At Pragmatic Works, we understand that it’s important to understand the data you are looking at. What if you are unsure of what a certain column or field means? Who do you track down if a bug is happening? Or if a database or server goes down, do you know who owns the data so you can report to them that there is a problem? Creating a Data Dictionary is an extremely important data documentation tool that helps you to better understand your data.
Doc xPress is the perfect tool that makes creating a Data Dictionary easy. We’re here to tell you the 5 things you want to keep in your Data Dictionary.
#5 – The Business Rules
It’s important to have the business rules that made up a certain field. Let’s say you have a field that may mean different things to different people using the data - an accountant vs. the marketing department, for example. You want to make sure the business rules for fields or columns are explained in the data dictionary, so it’s clear to everyone looking at the data.
#4 – The Regulatory Flags
There are many regulations out there, such as HIPPA and GDPR in Europe. It’s important to know which tables or objects are holding personally identifiable information inside them. Having regulatory flags will allow you to have that information readily available to hand over, to an auditor for example, to give them the information they need.
#3 – Descriptions
Let’s say you have a column which means nothing to third party users like developers or business users. The Data Dictionary is a place where users can find a description or translation of what that column means. This allows developers and business users to track down what a column means when they are writing a report.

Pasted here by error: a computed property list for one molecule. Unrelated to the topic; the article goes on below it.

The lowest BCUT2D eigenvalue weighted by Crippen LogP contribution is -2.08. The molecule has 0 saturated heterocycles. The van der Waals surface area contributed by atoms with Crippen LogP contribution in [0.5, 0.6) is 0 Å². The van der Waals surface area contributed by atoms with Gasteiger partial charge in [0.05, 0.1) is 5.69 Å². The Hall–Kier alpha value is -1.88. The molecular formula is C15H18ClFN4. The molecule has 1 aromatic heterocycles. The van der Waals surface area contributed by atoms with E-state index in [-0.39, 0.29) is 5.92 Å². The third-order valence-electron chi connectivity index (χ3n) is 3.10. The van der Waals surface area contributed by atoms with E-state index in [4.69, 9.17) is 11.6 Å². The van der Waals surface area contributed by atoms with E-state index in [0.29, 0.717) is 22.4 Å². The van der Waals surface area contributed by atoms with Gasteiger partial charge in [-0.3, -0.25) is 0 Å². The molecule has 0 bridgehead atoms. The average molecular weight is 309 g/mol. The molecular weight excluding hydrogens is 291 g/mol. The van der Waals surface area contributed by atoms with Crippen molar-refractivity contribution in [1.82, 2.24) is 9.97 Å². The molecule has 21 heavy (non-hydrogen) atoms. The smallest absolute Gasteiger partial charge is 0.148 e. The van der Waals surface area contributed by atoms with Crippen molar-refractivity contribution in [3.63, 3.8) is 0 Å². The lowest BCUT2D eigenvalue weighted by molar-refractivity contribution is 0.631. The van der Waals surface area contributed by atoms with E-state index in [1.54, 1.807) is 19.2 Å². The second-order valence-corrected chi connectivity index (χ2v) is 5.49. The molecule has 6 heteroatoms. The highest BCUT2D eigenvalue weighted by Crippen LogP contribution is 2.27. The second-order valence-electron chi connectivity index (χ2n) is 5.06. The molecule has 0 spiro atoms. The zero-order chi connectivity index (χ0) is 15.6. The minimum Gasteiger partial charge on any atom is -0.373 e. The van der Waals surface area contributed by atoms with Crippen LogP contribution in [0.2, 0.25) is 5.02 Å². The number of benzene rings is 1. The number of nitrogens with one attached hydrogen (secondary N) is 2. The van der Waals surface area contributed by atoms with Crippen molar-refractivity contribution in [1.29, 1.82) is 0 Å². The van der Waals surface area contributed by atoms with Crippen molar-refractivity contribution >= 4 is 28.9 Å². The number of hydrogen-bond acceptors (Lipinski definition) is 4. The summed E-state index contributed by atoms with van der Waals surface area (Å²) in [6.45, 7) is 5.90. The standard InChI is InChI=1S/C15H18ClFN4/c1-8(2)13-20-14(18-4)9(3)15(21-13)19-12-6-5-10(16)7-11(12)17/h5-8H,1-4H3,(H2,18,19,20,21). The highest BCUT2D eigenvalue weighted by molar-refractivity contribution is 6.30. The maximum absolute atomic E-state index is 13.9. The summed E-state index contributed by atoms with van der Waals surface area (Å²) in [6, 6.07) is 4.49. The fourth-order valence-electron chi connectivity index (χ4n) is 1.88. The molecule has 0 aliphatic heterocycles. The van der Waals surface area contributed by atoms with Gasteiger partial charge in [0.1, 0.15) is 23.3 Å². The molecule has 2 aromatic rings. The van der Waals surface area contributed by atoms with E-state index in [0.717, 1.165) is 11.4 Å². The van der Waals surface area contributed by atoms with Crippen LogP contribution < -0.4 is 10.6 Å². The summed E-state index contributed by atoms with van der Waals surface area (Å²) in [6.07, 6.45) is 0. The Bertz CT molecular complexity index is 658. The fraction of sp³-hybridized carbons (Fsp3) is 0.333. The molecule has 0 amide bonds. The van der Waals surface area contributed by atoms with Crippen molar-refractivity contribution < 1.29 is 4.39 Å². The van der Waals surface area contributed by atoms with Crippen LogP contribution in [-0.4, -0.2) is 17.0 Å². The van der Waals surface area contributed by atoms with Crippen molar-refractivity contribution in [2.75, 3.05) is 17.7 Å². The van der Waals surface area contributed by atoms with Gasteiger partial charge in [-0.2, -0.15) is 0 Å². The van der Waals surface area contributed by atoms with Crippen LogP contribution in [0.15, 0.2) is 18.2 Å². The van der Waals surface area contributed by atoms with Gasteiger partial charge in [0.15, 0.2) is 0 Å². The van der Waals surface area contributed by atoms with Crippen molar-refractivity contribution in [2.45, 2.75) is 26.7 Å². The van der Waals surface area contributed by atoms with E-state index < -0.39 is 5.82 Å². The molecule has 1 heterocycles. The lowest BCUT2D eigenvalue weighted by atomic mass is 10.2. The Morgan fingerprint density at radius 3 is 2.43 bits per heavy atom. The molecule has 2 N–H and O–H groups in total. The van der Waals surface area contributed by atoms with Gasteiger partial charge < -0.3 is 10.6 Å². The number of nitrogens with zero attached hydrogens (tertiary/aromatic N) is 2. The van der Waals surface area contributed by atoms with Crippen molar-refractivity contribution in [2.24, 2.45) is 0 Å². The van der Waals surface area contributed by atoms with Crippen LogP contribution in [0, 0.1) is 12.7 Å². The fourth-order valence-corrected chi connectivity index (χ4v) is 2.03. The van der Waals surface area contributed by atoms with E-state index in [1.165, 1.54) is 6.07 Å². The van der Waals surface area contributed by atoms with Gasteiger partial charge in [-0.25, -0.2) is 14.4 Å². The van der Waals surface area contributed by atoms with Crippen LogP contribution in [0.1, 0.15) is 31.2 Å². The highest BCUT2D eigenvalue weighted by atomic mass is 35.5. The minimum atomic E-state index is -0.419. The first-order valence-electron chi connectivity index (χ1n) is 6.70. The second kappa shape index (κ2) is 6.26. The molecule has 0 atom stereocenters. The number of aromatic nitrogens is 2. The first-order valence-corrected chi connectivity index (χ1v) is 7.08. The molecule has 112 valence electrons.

#2 – Technical Owners
It’s important to know the technical owner of a change to help when a bug happens or, if you’re in the IT world, who is the technical owner of the SSIS package or reports. Having this information in your Data Dictionary will help to find the right person to fix the problem and drive you to the answer, as well as drive change inside your organization.
#1 – Application and Business Owner
What happens if a database or server goes down? You need a list of business owners, or applications, assigned in your data dictionary that may be effected. Having this information can also help a technical user when creating a report.
Using Doc xPress to create a Data Dictionary, as well as track things like data lineage, will help you to define categories like Business Rules and Regulatory Flags, that you can crowd source to your end users or analysts. Watch our short video to learn more about how Pragmatic Works’ Doc xPress can help you on your way to better understand your data.